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The Questionable Blogger: Clippers vs. Rockets

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The Clippers will face the Houston Rockets on Friday for the first time this season. In anticipation of the matchup, I talked to Matt Rothstein of The Dream Shake to gain some perspective on this Rocket team that could prove to be a force in the West this season.

"Ooooh such a great Q&A!"
"Ooooh such a great Q&A!"
Jerome Miron-USA TODAY Sports

Jul Jessup: Now entering Dwight Howard's second season with the Rockets, do you see him as the guy who will get the team over the hump and into the Finals, and ultimately to a title? Does he have to be that guy in order for Houston to win?

Matt Rothstein: I think this season so far has begun to crystallize that while Dwight can definitely be a key cog on a championship contender, he doesn't have to be the guy on this team. That's James Harden. In addition to being an elite scorer, he's become an elite distributor this year, averaging over 6 assists and 1.5 secondary (hockey) assists per game (according to NBA.com's player tracking database), both top-20 numbers. He can be counted on with the ball in his hands in the most crucial moments, for a number of reasons. His offensive game is built for the playoffs.

Dwight can be an even-better version of Tyson Chandler for the 2011 Mavericks -- a defensive anchor and an elite pick-and-roll scorer. Everything he gives us in the post is (delicious, wonderful) gravy. If his free throw shooting were competent, maybe he'd be The Guy, but we'll probably never know.

JJ: What moves, if any, do you see the Rockets making to bolster the roster? Where is the team lacking?

MR: This is a painfully easy question - frontcourt depth. With Terrence Jones dealing with a serious injury, and Dwight also hurt right now, our best big man is Donatas Motiejunas (shudder). He's improving, but he's a power forward. Behind Dwight is undrafted rookie Tarik Black, who is listed at 6'11", to which I say HA. He's a nothing on offense, and while he's slightly better on defense, he is not a rim protector at all (see: HA). Behind him is Joey Dorsey, who is like Black, only older, slower and with the worst set of hands you will ever see on an NBA player. I'd say he catches half of the (very few) passes thrown to him. Omer Asik didn't want to be a Rocket this year so we traded him away, but they need someone to fill his void or this team's ceiling drops considerably.

JJ: Should the roster remain healthy, where do you see this team as it stands finishing in the conference and in the playoffs?

MR: The West is damn near impossible to call, but with the head start the Rockets have gotten, and the way they've looked so far, this is definitely a playoff team. That being said, for all the Rockets' improvements, they're not as deep as the WarriorsSpurs or Grizzlies, and who knows what the Thunder's post-injury apocalypse record will be. I'd put them in the same neighborhood where they wound up last year, in a dog fight for home court advantage. I can't even begin to predict how the playoffs will shake out. It's the most wide-open race for a conference title I can remember. Also, we have to get healthy to remain healthy.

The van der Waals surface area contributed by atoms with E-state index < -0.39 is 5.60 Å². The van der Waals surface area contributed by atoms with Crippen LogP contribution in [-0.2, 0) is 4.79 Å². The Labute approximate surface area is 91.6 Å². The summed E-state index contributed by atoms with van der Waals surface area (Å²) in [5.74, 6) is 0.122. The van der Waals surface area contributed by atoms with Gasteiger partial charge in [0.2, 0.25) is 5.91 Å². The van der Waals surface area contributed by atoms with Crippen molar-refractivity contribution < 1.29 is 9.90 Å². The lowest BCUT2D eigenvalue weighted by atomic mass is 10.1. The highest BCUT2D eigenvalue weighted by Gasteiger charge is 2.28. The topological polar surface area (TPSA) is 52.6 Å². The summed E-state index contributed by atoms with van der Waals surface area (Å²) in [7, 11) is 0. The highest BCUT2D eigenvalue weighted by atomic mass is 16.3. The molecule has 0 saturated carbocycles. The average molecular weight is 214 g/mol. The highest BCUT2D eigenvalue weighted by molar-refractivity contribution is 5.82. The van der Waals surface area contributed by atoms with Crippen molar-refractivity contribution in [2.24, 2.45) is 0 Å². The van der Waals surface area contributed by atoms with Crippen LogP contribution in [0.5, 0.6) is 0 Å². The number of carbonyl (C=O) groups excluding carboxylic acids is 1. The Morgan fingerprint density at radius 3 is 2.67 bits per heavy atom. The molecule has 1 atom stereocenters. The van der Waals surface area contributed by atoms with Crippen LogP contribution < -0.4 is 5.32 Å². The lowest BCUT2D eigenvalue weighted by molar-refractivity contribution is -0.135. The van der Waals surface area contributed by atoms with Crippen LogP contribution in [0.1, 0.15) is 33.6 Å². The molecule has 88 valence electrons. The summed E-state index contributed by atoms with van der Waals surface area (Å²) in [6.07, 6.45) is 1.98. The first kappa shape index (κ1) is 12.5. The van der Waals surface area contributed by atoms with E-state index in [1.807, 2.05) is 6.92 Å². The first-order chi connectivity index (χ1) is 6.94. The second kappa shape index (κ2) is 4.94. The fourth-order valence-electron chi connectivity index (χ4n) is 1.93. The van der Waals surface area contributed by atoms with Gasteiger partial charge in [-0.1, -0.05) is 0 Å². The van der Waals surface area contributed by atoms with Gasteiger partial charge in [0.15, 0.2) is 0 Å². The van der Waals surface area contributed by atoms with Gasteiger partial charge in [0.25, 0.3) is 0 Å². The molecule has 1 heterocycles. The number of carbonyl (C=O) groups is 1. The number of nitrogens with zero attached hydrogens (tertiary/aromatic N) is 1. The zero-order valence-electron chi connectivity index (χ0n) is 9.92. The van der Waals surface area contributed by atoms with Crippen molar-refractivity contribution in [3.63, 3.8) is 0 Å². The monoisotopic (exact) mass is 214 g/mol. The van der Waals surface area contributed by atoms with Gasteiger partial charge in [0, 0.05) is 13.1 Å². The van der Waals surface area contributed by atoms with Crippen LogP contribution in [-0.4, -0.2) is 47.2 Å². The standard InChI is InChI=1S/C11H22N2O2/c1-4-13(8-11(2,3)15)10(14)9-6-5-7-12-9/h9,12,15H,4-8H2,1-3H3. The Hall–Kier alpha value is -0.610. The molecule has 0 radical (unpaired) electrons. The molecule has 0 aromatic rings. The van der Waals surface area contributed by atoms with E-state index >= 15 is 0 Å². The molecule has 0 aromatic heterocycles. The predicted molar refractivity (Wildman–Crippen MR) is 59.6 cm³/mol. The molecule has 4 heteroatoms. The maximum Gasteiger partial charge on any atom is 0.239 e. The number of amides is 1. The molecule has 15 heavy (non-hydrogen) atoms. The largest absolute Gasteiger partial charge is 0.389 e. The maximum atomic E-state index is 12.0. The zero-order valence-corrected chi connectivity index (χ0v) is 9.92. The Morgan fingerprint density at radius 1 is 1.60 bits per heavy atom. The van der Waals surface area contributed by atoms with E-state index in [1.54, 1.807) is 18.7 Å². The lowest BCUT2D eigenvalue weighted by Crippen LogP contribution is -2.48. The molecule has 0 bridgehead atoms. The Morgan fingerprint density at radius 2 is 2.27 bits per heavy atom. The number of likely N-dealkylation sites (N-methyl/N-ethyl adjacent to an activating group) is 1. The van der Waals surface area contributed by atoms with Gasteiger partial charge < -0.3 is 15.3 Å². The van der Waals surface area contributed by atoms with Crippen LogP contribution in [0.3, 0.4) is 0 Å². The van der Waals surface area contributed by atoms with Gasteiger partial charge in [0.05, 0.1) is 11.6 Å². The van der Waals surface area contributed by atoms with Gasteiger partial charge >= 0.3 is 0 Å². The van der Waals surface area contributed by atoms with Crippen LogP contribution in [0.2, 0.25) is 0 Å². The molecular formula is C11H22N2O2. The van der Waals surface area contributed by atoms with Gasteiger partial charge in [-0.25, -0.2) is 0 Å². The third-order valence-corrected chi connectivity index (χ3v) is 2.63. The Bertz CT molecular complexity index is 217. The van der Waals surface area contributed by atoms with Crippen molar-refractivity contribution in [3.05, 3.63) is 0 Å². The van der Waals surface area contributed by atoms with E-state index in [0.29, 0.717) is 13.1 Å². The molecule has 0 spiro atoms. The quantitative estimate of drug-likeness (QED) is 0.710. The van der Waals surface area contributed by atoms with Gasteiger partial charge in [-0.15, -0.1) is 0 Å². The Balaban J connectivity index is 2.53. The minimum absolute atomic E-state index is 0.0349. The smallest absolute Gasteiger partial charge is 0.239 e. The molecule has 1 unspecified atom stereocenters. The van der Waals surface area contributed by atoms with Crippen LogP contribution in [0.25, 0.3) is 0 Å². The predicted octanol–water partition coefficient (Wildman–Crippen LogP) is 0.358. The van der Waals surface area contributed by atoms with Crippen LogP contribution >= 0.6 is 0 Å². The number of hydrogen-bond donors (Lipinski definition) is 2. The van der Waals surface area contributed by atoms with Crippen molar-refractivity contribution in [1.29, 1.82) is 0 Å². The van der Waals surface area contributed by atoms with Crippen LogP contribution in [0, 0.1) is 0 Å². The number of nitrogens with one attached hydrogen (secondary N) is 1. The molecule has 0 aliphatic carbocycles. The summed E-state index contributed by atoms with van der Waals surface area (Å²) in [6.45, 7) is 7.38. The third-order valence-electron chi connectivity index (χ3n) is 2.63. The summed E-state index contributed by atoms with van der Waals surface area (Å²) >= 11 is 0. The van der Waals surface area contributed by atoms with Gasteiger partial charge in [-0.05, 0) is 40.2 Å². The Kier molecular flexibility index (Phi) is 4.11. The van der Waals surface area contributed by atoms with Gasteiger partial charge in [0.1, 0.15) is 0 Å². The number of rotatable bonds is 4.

JJ: James Harden is infamous for his (lack of) defense, but word around the blogosphere is that he's looking to deprive the world of a little bit of laughter by focusing on improving defensively this season. What improvements have you seen from him so far this season, and do you expect it to last?

MR: In general, the effort level is just better from James this year, but the biggest improvement has been in transition. Aside from the GIF that made Deadspin recently, James has been great at getting back and making smart decisions under the basket. He's also been excellent at closing out shooters - opponents are shooting just 27% from three against him this year. He's still a bit of a ball-watcher, and you can get around him if you're quick, but the improvement's there. Although, I would argue that the addition of Trevor Ariza has been huge for this team's defense, which now has three great defenders in its starting lineup. The Rockets aren't rigid with their assignments, but Harden will never have to guard a team's best player for long stretches. Less responsibility means fewer screwups.

JJ: Since you guys hit me with the Chris Paul/Blake Griffin vs. James Harden/Dwight Howard question--right back atcha. Who makes for the better duo?

MR: Well, none of them play the same positions, so it's apples to oranges to some degree. All four of them are great scorers and great passers (seriously, Harden is a severely underrated passer and I'm a big fan of Dwight's kickout passes from the post), and defense is close, with Dwight being the best of the bunch and James still the worst. In 2-on-2, I'd probably take CP3 and Griffin Force because of how much quicker they are than their counterparts, but as far as the best duo around which to build a starting five, I'd say it's Hardoward by a nose because of the total rebounding edge, Dwight's defensive prowess and the fact that they could outscore your boys.


Thanks to the dudes over at The Dream Shake for playing The Questionable Blogger with us! See my answers to their brain-busters here.